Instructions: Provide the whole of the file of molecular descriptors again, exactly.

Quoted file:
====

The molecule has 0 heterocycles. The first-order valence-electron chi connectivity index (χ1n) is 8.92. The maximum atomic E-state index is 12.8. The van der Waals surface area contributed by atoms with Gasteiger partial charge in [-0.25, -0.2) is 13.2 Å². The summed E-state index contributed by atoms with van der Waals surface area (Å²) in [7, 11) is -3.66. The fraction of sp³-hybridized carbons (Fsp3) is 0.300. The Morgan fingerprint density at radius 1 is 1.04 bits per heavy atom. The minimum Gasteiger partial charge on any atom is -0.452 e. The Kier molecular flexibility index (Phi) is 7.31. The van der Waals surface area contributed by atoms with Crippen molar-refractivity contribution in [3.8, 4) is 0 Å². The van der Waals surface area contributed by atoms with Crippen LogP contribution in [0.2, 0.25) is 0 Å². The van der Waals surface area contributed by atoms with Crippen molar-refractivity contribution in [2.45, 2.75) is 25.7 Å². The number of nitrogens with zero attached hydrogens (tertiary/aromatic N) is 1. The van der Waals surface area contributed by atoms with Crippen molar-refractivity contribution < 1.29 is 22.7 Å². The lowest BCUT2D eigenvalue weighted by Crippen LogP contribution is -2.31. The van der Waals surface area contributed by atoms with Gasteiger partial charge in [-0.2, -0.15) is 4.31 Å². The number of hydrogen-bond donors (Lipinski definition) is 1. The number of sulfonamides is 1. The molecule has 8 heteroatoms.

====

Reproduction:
The molecule has 0 heterocycles. The first-order valence-electron chi connectivity index (χ1n) is 8.92. The maximum atomic E-state index is 12.8. The van der Waals surface area contributed by atoms with Gasteiger partial charge in [-0.25, -0.2) is 13.2 Å². The summed E-state index contributed by atoms with van der Waals surface area (Å²) in [7, 11) is -3.66. The fraction of sp³-hybridized carbons (Fsp3) is 0.300. The Morgan fingerprint density at radius 1 is 1.04 bits per heavy atom. The minimum Gasteiger partial charge on any atom is -0.452 e. The Kier molecular flexibility index (Phi) is 7.31. The van der Waals surface area contributed by atoms with Crippen molar-refractivity contribution in [3.8, 4) is 0 Å². The van der Waals surface area contributed by atoms with Crippen LogP contribution in [0.2, 0.25) is 0 Å². The van der Waals surface area contributed by atoms with Crippen molar-refractivity contribution in [2.45, 2.75) is 25.7 Å². The number of nitrogens with zero attached hydrogens (tertiary/aromatic N) is 1. The van der Waals surface area contributed by atoms with Crippen molar-refractivity contribution < 1.29 is 22.7 Å². The lowest BCUT2D eigenvalue weighted by Crippen LogP contribution is -2.31. The van der Waals surface area contributed by atoms with Gasteiger partial charge in [-0.2, -0.15) is 4.31 Å². The number of hydrogen-bond donors (Lipinski definition) is 1. The number of sulfonamides is 1. The molecule has 8 heteroatoms.